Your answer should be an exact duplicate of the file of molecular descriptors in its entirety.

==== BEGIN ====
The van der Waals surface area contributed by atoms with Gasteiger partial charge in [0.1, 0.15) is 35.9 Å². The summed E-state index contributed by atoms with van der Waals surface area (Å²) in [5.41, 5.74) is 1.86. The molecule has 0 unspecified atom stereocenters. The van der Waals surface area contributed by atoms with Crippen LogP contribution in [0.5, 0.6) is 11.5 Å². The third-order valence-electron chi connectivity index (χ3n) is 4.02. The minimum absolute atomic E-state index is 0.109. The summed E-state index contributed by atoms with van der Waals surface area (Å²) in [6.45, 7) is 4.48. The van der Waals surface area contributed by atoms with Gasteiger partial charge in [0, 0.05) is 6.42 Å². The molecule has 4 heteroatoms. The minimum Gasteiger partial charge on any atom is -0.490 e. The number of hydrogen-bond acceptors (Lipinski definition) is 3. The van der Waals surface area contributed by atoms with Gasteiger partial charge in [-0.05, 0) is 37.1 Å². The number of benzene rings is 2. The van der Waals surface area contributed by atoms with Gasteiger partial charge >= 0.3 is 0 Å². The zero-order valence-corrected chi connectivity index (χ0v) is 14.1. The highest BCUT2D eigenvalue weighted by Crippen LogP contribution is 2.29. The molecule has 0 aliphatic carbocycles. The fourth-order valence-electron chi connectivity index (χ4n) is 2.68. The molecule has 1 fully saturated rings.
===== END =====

The van der Waals surface area contributed by atoms with Gasteiger partial charge in [0.1, 0.15) is 35.9 Å². The summed E-state index contributed by atoms with van der Waals surface area (Å²) in [5.41, 5.74) is 1.86. The molecule has 0 unspecified atom stereocenters. The van der Waals surface area contributed by atoms with Crippen LogP contribution in [0.5, 0.6) is 11.5 Å². The third-order valence-electron chi connectivity index (χ3n) is 4.02. The minimum absolute atomic E-state index is 0.109. The summed E-state index contributed by atoms with van der Waals surface area (Å²) in [6.45, 7) is 4.48. The van der Waals surface area contributed by atoms with Gasteiger partial charge in [0, 0.05) is 6.42 Å². The molecule has 4 heteroatoms. The minimum Gasteiger partial charge on any atom is -0.490 e. The number of hydrogen-bond acceptors (Lipinski definition) is 3. The van der Waals surface area contributed by atoms with Gasteiger partial charge in [-0.05, 0) is 37.1 Å². The number of benzene rings is 2. The van der Waals surface area contributed by atoms with Gasteiger partial charge >= 0.3 is 0 Å². The zero-order valence-corrected chi connectivity index (χ0v) is 14.1. The highest BCUT2D eigenvalue weighted by Crippen LogP contribution is 2.29. The molecule has 0 aliphatic carbocycles. The fourth-order valence-electron chi connectivity index (χ4n) is 2.68. The molecule has 1 fully saturated rings.